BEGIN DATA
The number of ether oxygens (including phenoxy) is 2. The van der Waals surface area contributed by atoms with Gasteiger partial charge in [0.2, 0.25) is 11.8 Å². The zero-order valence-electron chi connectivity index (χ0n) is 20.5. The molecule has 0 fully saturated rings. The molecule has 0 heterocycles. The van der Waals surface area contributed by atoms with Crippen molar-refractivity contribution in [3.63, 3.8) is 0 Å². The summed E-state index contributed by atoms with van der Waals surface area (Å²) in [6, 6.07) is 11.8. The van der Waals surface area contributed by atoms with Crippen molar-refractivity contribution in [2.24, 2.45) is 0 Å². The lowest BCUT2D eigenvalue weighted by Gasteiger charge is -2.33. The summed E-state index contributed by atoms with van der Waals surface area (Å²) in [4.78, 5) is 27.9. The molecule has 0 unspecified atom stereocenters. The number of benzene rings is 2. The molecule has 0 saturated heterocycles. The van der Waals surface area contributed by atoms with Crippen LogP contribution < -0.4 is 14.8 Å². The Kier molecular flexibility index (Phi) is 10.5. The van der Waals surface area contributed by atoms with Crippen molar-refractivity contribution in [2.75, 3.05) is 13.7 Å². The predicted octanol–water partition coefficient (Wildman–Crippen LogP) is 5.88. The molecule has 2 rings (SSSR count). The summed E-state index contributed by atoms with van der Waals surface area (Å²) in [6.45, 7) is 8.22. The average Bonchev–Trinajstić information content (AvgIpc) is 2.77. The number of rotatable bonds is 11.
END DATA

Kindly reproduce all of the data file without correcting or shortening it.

The number of ether oxygens (including phenoxy) is 2. The van der Waals surface area contributed by atoms with Gasteiger partial charge in [0.2, 0.25) is 11.8 Å². The zero-order valence-electron chi connectivity index (χ0n) is 20.5. The molecule has 0 fully saturated rings. The molecule has 0 heterocycles. The van der Waals surface area contributed by atoms with Crippen molar-refractivity contribution in [3.63, 3.8) is 0 Å². The summed E-state index contributed by atoms with van der Waals surface area (Å²) in [6, 6.07) is 11.8. The van der Waals surface area contributed by atoms with Crippen molar-refractivity contribution in [2.24, 2.45) is 0 Å². The lowest BCUT2D eigenvalue weighted by Gasteiger charge is -2.33. The summed E-state index contributed by atoms with van der Waals surface area (Å²) in [4.78, 5) is 27.9. The molecule has 0 unspecified atom stereocenters. The number of benzene rings is 2. The molecule has 0 saturated heterocycles. The van der Waals surface area contributed by atoms with Crippen LogP contribution < -0.4 is 14.8 Å². The Kier molecular flexibility index (Phi) is 10.5. The van der Waals surface area contributed by atoms with Crippen molar-refractivity contribution in [2.75, 3.05) is 13.7 Å². The predicted octanol–water partition coefficient (Wildman–Crippen LogP) is 5.88. The molecule has 2 rings (SSSR count). The summed E-state index contributed by atoms with van der Waals surface area (Å²) in [6.45, 7) is 8.22. The average Bonchev–Trinajstić information content (AvgIpc) is 2.77. The number of rotatable bonds is 11.